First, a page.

Friday, March 11, 2011

The Visitor

Fiction Friday prompt: Set your story in the 1880s, in a mid west, tumbleweed town. The doors of the bar open, the piano stops playing and all eyes are drawn to the figure in the doorway…… Now keep going..!

Lefty looked around the ole Bar-J. Just a regular night with all the regular guys. Line along the bar. Piano pounded by Saul, something loud and unknown. Most of the tables empty. A few gals wandering among the empty chairs, stoppin’ to talk to the few boys playing cards.

Lefty pushed between a coupla guys and shouted down to Keep: “Whiskey.” Keep nodded, tossed the liquid into a glass, and dropped it in front of Lefty.

Lefty tilted back his head and poured the drink into mouth. A silence engulfed the saloon. Lefty opened an eye and slowly dropped his head. Ever’one was looking back at the door. He turned to see what had pulled all the eyes that way.

He felt his eyebrows touch his hatband. The person standin’ in the doorway was dressed in a frilly pink…thing. Well, not ‘xactly frilly. Straps over the shoulder, smooth to the waist, puffy ‘round the middle, skin tight down the legs. And them boots. Well, they wadn’t boots but some slipper-like shoes with ribbons round the legs.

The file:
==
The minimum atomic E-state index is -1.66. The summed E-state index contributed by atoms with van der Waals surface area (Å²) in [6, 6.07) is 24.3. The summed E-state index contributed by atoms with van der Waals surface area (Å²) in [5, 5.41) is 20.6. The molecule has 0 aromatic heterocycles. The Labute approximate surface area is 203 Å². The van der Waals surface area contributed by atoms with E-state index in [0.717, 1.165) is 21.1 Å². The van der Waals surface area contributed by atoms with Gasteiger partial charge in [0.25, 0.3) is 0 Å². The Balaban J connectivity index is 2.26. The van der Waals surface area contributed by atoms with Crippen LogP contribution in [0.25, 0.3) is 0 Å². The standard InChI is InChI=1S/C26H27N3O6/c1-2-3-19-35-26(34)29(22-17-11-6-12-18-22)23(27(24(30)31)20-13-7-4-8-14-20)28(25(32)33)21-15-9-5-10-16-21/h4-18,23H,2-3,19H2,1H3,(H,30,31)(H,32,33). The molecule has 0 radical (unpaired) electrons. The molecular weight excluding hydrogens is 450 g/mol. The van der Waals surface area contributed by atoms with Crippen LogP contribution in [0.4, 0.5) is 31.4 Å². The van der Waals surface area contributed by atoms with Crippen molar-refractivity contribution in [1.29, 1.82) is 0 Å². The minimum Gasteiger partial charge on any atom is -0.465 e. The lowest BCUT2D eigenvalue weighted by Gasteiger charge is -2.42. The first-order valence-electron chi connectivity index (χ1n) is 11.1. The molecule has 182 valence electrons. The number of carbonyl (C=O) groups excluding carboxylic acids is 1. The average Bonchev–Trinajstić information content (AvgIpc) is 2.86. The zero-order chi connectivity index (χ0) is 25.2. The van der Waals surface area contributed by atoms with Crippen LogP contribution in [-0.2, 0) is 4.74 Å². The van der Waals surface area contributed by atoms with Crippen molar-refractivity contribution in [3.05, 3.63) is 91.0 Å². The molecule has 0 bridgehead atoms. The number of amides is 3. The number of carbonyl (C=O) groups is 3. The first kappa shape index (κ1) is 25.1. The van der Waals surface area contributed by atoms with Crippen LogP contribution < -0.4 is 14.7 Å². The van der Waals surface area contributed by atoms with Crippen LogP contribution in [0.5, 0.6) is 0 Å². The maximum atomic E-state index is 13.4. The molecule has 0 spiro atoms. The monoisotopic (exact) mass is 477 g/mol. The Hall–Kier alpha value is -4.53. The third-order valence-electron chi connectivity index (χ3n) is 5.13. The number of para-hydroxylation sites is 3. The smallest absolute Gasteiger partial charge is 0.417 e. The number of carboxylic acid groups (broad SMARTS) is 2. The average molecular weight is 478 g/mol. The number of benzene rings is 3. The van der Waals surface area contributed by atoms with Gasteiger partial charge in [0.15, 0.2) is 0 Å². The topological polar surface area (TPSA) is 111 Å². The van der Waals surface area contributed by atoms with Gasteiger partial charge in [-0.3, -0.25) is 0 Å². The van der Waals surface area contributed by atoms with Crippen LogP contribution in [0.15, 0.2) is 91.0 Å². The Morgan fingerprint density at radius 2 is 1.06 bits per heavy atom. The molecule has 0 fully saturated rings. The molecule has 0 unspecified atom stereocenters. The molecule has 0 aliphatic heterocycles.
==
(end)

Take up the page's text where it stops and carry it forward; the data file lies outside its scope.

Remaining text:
Lefty looked back at the boys along the bar. No one moved nor even blinked. The boys playing cards and the girls among the tables also weren’t moving. Even Saul seemed froze at his piano.

Lefty swallowed hard and moseyed toward the visitor. “Howdy,” he said to be polite. “May I hep you?”

“I was looking for the barre,” a quiet voice replied. Lefty looked closely. It was a female. Her hair was all tight agin her head, like an uptight schoolmarm. Her face was all powdery and white. “Is the barre in here?”

Lefty threw a thumb over his shoulder. “Bar’s over there, miss.”

The pink gal looked over Lefty’s shoulder, a tight smile fixed on her white face. Then the corners move upward and the smile grew a might warmer. She pushed past Lefty, walking in a strange prancey way. Lefty had seen a horse move that way once, a horse no longer amongst those in town.

The gal walked up to the bar. Guys parted like she was Moses hisself. She rubbed the brass rail that ran along the bar at about waist height. “Yes,” she whispered.

She throwed her foot up on the rail and made some up and down bounces on her other foot. She looked over towards Saul. “Sir, if you please,” she said.

And danged if Saul turned to his piano and began playin’ some frilly music. Music ain’t usually frilly but that’s what this music was. The gal bounced some more, lifting her arms out and up and back down. She switched legs and did the bounce and arm things agin.

Lefty looked out the door but nothin’ was on the street but horses and a couple of storekeepers sweeping. He turned back to the inside. Cowboys was crowdin’ toward the corners. The card players and other gals had moved back toward the stairs. Ever’one was staring at the gal and at Saul. Saul just kept playing. Keep polished the bar, at the far corner from the gal and acting like she wadn’t there.

Lefty walked over to the gal. “Excuse me, miss,” he said as he tipped his hat. “I believe you done wandered into the wrong story.”